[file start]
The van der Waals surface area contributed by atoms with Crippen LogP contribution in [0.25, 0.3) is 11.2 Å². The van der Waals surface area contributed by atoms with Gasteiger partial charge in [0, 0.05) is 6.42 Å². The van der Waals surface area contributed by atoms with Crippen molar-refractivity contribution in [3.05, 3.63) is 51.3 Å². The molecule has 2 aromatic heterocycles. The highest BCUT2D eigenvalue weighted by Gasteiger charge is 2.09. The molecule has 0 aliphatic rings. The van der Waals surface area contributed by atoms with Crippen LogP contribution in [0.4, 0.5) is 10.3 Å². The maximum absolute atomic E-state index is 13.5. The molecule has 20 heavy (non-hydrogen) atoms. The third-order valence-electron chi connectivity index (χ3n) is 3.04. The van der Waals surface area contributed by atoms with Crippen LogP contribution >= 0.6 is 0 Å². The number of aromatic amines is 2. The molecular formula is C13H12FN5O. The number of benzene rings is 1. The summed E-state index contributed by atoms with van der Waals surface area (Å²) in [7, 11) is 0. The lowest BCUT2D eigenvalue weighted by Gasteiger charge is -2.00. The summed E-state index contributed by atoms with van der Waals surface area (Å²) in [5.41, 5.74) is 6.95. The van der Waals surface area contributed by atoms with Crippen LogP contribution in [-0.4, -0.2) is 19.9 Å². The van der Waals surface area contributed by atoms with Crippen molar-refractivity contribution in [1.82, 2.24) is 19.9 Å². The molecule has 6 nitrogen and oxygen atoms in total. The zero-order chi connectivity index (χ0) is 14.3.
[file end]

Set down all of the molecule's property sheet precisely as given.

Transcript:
The van der Waals surface area contributed by atoms with Crippen LogP contribution in [0.25, 0.3) is 11.2 Å². The van der Waals surface area contributed by atoms with Gasteiger partial charge in [0, 0.05) is 6.42 Å². The van der Waals surface area contributed by atoms with Crippen molar-refractivity contribution in [3.05, 3.63) is 51.3 Å². The molecule has 2 aromatic heterocycles. The highest BCUT2D eigenvalue weighted by Gasteiger charge is 2.09. The molecule has 0 aliphatic rings. The van der Waals surface area contributed by atoms with Crippen LogP contribution in [0.4, 0.5) is 10.3 Å². The maximum absolute atomic E-state index is 13.5. The molecule has 20 heavy (non-hydrogen) atoms. The third-order valence-electron chi connectivity index (χ3n) is 3.04. The van der Waals surface area contributed by atoms with Crippen LogP contribution >= 0.6 is 0 Å². The number of aromatic amines is 2. The molecular formula is C13H12FN5O. The number of benzene rings is 1. The summed E-state index contributed by atoms with van der Waals surface area (Å²) in [7, 11) is 0. The lowest BCUT2D eigenvalue weighted by Gasteiger charge is -2.00. The summed E-state index contributed by atoms with van der Waals surface area (Å²) in [5.41, 5.74) is 6.95. The van der Waals surface area contributed by atoms with Crippen LogP contribution in [-0.4, -0.2) is 19.9 Å². The van der Waals surface area contributed by atoms with Crippen molar-refractivity contribution in [1.82, 2.24) is 19.9 Å². The molecule has 6 nitrogen and oxygen atoms in total. The zero-order chi connectivity index (χ0) is 14.3.